Takashi Yunogami, a director of the Fine Processing Institute who was also invited to the Forum as a speaker, said that the culprit is clear. “The pursuit of excessive quality with excessive technology killed Japan.” Yunogami’s pet peeve is that Japan’s DRAM manufacturers who miraculously met mainframe computer companies’ stringent request to deliver DRAM with a 25-year guarantee remained oblivious to profound changes happening in the market place -- a shift to PCs from mainframe computers -- and kept supplying the same 25-year guaranteed DRAMs to PC companies. In contrast, Samsung came up with a lower-cost DRAM with a three-year guarantee “good enough” for PCs. That allowed the Korean giant to eat Japan’s lunch, Yunogami explained.
An executive from MegaChips, a fabless company based in Osaka, said that the Japanese semiconductor industry has been ailing because they have been too focused on chips they design and chips they make. Their failure to look beyond semiconductors is the biggest problem. The survival of the Japanese electronics industry is dependent on whether “we can offer vertically integrated services, which includes everything from algorithms, LSIs and applications,” he noted.
MegaChips has vowed to subscribe to MediaTek’s playbook -- keeping an eye on a fast-changing market with a relentless focus on the development of turnkey solutions. However, he added, “Our customers won’t be typical CE companies. Rather, we hope to go after companies who build housing and facilities/equipment inside the home, for example.” MegaChips hopes to work with customers who neither know anything about semiconductors nor understand the business-changing potential of chips. “Our plan is to offer them integrated turnkey solutions -- everything from chips to apps -- that they can embrace and run with.”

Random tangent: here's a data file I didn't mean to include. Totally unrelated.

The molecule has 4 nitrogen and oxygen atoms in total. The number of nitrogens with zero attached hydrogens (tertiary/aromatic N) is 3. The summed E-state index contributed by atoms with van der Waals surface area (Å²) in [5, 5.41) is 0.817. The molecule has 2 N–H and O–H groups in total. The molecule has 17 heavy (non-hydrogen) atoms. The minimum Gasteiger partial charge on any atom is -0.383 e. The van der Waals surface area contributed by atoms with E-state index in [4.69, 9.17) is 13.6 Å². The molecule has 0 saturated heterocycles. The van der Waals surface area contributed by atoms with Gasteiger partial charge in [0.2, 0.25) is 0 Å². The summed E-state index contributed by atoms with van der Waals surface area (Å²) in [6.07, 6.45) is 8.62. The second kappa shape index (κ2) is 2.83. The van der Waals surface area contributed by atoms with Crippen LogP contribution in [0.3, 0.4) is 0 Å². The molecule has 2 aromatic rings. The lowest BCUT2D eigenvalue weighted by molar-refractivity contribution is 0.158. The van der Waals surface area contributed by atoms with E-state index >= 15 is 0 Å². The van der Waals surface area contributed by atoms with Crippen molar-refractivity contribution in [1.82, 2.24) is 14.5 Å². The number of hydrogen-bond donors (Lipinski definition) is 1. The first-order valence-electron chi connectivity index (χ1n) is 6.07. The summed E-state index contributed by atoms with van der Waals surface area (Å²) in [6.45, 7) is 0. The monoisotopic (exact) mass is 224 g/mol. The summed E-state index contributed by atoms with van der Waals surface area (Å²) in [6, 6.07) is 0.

Forum members also discussed pros and cons of the rampant merger trend among Japan’s electronics companies -- often engineered by bureaucrats at Japan’s Ministry of Economy, Trade and Industry (METI) -- as Japan’s industry policy.
Speaking of a new SoC company as a result of the merger of Fujitsu’s Semiconductor group and Panasonic’s SoC team, a Renesas engineer said that he sees neither synergy between the two nor the prospect of the merged company to grow. “There is no imperative to put the two together,” he said.
Many participants at the Forum predicted that the new Fujitsu/Panasonic SoC comapny won’t succeed, speculating that the only purpose of the JV is for Fujitsu to get funding from the state-backed Development Bank of Japan.
None of Japan’s merged ventures -- starting from Elpida to Renesas Technology and Renesas Electronics -- have been successful, partly due to the human factor, said Yunogami. No Japanese engineer is eager to work at a JV, he said.
Yunogami cited his own experience at Elpida, where he later discovered he was the only engineer who volunteered to move to Elpida. Everyone else had begged to stay at his respective parent company. Being transferred to a JV is a traumatic experience for Japanese employees because it amounts to a loss of personal identity, which is closely linked to the original company for which they vowed to work lifetime.
Japanese engineers, however, will soon find out that they have no choice but to shed this mindset and embrace a new -- adapt or be unemployed -- reality.
The Renesas engineer at the Forum noted, for example that he’s thinking about negotiating a spin-off business based on the IPs he and his team worked on at Renesas.